Journalists Going the Extra Mile – Literally

Journalists can be very busy, reporting on several different stories a week. The stories they report on can stretch journalist’s knowledge of particular subjects. For example, a journalist may report on a Los Angeles Clippers basketball game and may have played basketball in high school and has been following the team’s summer transactions. But the following day they are asked to report on a fashion runway event and unfortunately this specific journalist doesn’t know much about the fashion industry. He may be able to do some research and get some quotes from the models or judges, but anyone who reads Perez Hilton regularly will know that the journalists did not know the difference from a ruffled blouse to a flared top.  This blog post is focused on the journalists that take the time to not only research, but try to get involved in some way.

I had the opportunity this weekend to go to Florida for a skateboard competition. It was a 26 mile race on longboards and the $17,500 purse attracted the best longboard skaters all over the world.  Craig Davis, a reporter from the Sun Sentinel, interviewed me shortly before the race about how I expected the race to go and similar questions. But Craig wasn’t just at the event to report, he signed up to race along with us! I turned the interview around and asked “How long have you been longboarding?” He answered , “Just a few months”, Craig wanted to get a closer look at his story and to actually see what the athletes had to go through and to get the feel of the race. I remember seeing him on my second lap as I was going back out into the city and he was coming into the park. Although Craig didn’t finish the full 26.2 miles, he now fully appreciated the winning time of 1:40:58 by Jeff Vyain from New York who left with $10,000. Here’s his article from the Sun Sentinel: http://articles.sun-sentinel.com/2010-11-06/sports/fl-skateboard-marathon-1107-20101106_1_new-yorkers-show-skateboard-shop-prize-money/2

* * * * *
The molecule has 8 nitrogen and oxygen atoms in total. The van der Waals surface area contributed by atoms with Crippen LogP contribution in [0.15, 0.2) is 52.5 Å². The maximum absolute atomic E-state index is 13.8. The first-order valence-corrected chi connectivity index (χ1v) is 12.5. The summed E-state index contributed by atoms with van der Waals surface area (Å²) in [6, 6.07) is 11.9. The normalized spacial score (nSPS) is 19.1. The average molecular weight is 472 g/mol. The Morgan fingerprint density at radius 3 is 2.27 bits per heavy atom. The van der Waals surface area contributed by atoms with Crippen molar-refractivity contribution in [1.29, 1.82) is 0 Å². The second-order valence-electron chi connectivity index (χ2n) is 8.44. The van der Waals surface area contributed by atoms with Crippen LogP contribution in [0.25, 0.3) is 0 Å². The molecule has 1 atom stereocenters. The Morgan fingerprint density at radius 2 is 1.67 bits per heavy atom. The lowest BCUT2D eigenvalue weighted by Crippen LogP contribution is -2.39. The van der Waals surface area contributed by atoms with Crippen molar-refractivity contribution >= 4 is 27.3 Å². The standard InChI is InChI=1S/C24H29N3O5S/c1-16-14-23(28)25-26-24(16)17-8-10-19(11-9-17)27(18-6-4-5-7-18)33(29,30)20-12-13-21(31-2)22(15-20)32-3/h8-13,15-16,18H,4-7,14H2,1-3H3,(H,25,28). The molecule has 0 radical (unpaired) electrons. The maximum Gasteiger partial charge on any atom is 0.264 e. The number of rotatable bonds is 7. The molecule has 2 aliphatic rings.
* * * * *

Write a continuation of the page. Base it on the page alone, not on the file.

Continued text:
Here’s a video from the race with permission from Adrenalina. 

If you took the time to read the article you may notice Craig’s insight on the race. It was heartfelt and insightful, and to a fellow competitor it was appreciated. He didn’t use the skate vernacular or the slang you may here some skaters use, and that’s not what’s important. But you could tell he was a believer of the event and knew how impressive some of the winning times were. Wouldn’t you want to read reports and articles from journalists that actually know what they are writing about. Especially with such articles that have specific target audiences like a fashion show, basketball game or skateboard race. What do you think? Do you ever read articles and feel like you know more about the subject then the journalist does? Does that make you stop reading that magazine or article? Do you think it is important for journalists to invest more time into their stories?

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3 Responses to Journalists Going the Extra Mile – Literally

  1. briannabalty says:

    I think that when someone who is writing an article can familiarize themselves with the theme, or the event it gives a more appeal to the article. Not to say that they need ot to be biased, but having knowledge to a subject or showing some interest certainly shows through in someone’s writings!

  2. dannyduran says:

    There have been times when I felt I knew more than a journalist writing an article. It is very important for writers to become familiar with their subject. As you mentioned with Craig’s article, I feel that writers who are involved with what they are writing about are more likely to capture parts of the story that others may overlook. I once read an article about a car I really liked and stopped reading it because I felt the article lack enthusiasm and emotion which many great articles have. I felt the story was something the journalist HAD to write rather than something he wanted to write about.

  3. jrenee21 says:

    I agree. I believe that a journalist should always do their research before interviewing. Its helps because if the person that they are interviewing uses a type of lingo that the journalist have never encountered, the story would not fully develop, and the results you be a product that is not acceptable

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